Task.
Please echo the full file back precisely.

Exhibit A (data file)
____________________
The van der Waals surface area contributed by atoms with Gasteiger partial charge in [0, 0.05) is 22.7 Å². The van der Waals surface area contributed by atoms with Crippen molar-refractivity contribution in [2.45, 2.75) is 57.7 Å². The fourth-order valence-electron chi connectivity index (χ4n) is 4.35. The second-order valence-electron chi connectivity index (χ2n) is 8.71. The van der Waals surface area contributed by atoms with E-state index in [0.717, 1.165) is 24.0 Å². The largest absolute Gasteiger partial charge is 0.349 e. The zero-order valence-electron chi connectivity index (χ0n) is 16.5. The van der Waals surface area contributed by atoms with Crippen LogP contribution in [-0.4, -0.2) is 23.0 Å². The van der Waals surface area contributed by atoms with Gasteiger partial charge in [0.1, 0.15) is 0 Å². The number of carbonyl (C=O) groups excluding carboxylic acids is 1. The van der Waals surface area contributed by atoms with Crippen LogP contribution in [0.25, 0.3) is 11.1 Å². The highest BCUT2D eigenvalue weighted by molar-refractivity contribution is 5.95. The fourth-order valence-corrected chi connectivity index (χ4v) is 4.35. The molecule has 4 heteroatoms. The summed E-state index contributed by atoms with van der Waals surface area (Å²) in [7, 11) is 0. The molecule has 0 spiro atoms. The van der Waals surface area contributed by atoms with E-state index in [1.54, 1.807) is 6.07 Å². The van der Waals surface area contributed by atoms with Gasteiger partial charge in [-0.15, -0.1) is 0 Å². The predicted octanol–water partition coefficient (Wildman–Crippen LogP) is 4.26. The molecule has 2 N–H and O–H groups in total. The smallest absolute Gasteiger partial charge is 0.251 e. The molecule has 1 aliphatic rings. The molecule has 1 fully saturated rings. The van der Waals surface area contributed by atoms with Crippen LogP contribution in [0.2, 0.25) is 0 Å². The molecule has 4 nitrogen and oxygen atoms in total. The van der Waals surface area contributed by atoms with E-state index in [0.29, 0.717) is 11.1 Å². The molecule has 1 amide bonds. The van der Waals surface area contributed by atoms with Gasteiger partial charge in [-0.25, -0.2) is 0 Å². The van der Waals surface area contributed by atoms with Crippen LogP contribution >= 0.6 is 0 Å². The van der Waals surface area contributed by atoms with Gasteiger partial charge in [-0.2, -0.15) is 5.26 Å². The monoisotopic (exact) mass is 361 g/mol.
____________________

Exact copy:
The van der Waals surface area contributed by atoms with Gasteiger partial charge in [0, 0.05) is 22.7 Å². The van der Waals surface area contributed by atoms with Crippen molar-refractivity contribution in [2.45, 2.75) is 57.7 Å². The fourth-order valence-electron chi connectivity index (χ4n) is 4.35. The second-order valence-electron chi connectivity index (χ2n) is 8.71. The van der Waals surface area contributed by atoms with E-state index in [0.717, 1.165) is 24.0 Å². The largest absolute Gasteiger partial charge is 0.349 e. The zero-order valence-electron chi connectivity index (χ0n) is 16.5. The van der Waals surface area contributed by atoms with Crippen LogP contribution in [-0.4, -0.2) is 23.0 Å². The van der Waals surface area contributed by atoms with Gasteiger partial charge in [0.1, 0.15) is 0 Å². The number of carbonyl (C=O) groups excluding carboxylic acids is 1. The van der Waals surface area contributed by atoms with Crippen LogP contribution in [0.25, 0.3) is 11.1 Å². The highest BCUT2D eigenvalue weighted by molar-refractivity contribution is 5.95. The fourth-order valence-corrected chi connectivity index (χ4v) is 4.35. The molecule has 4 heteroatoms. The summed E-state index contributed by atoms with van der Waals surface area (Å²) in [7, 11) is 0. The molecule has 0 spiro atoms. The van der Waals surface area contributed by atoms with E-state index in [1.54, 1.807) is 6.07 Å². The van der Waals surface area contributed by atoms with Gasteiger partial charge in [-0.15, -0.1) is 0 Å². The predicted octanol–water partition coefficient (Wildman–Crippen LogP) is 4.26. The molecule has 2 N–H and O–H groups in total. The smallest absolute Gasteiger partial charge is 0.251 e. The molecule has 1 aliphatic rings. The molecule has 1 fully saturated rings. The van der Waals surface area contributed by atoms with Crippen LogP contribution in [0.2, 0.25) is 0 Å². The molecule has 4 nitrogen and oxygen atoms in total. The van der Waals surface area contributed by atoms with E-state index in [0.29, 0.717) is 11.1 Å². The molecule has 1 amide bonds. The van der Waals surface area contributed by atoms with Gasteiger partial charge in [-0.25, -0.2) is 0 Å². The van der Waals surface area contributed by atoms with Crippen LogP contribution >= 0.6 is 0 Å². The van der Waals surface area contributed by atoms with Gasteiger partial charge in [-0.2, -0.15) is 5.26 Å². The monoisotopic (exact) mass is 361 g/mol.